Wintercreeper: This species usually only produces seeds once it grows up something about 5 feet. Usually this is a tree, but it can also be a fence or other structure. The first thing you should do--even if you don't manage anything else--is cut any climbing vines at the base of trees and structures. This will kill the part of the vine you cut, and stop it from producing seeds.
English Ivy: This species usually only produces seeds once it is fully mature. Prioritize the largest vines the first year. Often times vines growing up trees will be larger than the ones growing across your garden or lawn. If you can't fully remove large vines, consider cutting them at the base to stop them from producing seeds this year.
If you haven’t removed the vines already, there are a few methods for removal.
Groundcover: When the vine is growing across the ground and is still small, mechanical treatment is a viable option. To do this, you would systematically remove all vines and root pieces from the area. Any root pieces left behind may resprout vines. This can be a somewhat tedious task--but rewarding!
Tree Climbing: If the vines are climbing and taking over a tree, you may not be able to remove all, or any, of the vine. Removal of vines in trees may damage the bark and hurt the tree. The best course of action is to cut the vine at the base and wait. Make sure the two cut parts of the vine are not in contact. You may try cutting a 1 inch section out of the vine to make sure the cut ends can't reach each other. This article has some great photos of what that might look like.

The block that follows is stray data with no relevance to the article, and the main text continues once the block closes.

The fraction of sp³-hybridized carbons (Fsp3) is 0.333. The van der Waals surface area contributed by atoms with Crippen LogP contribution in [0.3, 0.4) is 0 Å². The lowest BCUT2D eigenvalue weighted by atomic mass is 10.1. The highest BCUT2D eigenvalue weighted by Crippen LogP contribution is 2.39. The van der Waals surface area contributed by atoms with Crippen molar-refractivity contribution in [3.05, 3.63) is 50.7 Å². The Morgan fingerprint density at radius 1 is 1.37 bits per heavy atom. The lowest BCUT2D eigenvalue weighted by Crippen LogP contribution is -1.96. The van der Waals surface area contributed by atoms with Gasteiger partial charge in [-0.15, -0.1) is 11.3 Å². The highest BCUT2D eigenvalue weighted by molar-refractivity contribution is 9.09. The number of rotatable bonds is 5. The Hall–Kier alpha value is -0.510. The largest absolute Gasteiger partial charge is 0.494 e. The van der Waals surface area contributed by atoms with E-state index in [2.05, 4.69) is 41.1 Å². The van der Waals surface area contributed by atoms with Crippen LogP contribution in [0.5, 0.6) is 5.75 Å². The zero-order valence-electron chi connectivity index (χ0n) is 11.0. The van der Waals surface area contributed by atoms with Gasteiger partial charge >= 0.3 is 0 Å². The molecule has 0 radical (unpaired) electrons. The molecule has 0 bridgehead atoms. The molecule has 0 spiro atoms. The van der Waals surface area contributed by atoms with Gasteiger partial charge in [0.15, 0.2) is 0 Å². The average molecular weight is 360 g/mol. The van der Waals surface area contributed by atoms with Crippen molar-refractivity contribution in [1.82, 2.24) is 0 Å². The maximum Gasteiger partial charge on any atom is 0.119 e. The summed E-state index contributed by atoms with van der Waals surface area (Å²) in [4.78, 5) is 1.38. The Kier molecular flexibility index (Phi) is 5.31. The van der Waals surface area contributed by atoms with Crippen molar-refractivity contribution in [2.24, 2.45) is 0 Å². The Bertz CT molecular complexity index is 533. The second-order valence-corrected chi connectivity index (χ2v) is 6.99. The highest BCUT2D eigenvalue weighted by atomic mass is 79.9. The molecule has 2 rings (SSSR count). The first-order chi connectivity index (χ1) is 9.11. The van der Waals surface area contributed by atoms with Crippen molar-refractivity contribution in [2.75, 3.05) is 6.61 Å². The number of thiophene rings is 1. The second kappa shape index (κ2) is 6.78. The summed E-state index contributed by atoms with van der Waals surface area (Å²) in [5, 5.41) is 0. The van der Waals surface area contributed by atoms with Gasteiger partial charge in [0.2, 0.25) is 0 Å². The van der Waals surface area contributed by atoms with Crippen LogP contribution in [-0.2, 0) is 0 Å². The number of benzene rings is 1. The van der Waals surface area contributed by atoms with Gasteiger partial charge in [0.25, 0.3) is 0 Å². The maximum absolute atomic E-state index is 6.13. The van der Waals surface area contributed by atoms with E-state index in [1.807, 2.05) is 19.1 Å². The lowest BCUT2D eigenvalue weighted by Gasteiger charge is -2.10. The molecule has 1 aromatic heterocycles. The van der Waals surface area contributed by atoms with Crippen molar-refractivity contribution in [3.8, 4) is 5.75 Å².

If the vines on your property area taking up a large area, or starts resprouting after you cut it on a tree, it may need to be treated with herbicide. Not only will you be saving yourself some hard work, but you'll be protecting your soil. When you remove large sections of vines, you can cause a lot of soil disturbance. Not only can this cause erosion and soil quality issues, but it also can stimulate seed growth of any seeds in the seedbank--including invasives. Specific herbicides should be used for these vines as the leaves have a waxy outer coating. This information, as well as when to use herbicide can be found on the SICIM Calendar of Control.
Diversity of plants is key when you want to have healthier soil, provide habitat and food for native wildlife and pollinators, and have a more colorful natural area. You can buy a kit with a variety of different plants for sun, shade, and more at our spring Native Plant Sale going on right now.
Other options are included below. For information on where to purchase these plants, check our webpage Where to Buy Native Plants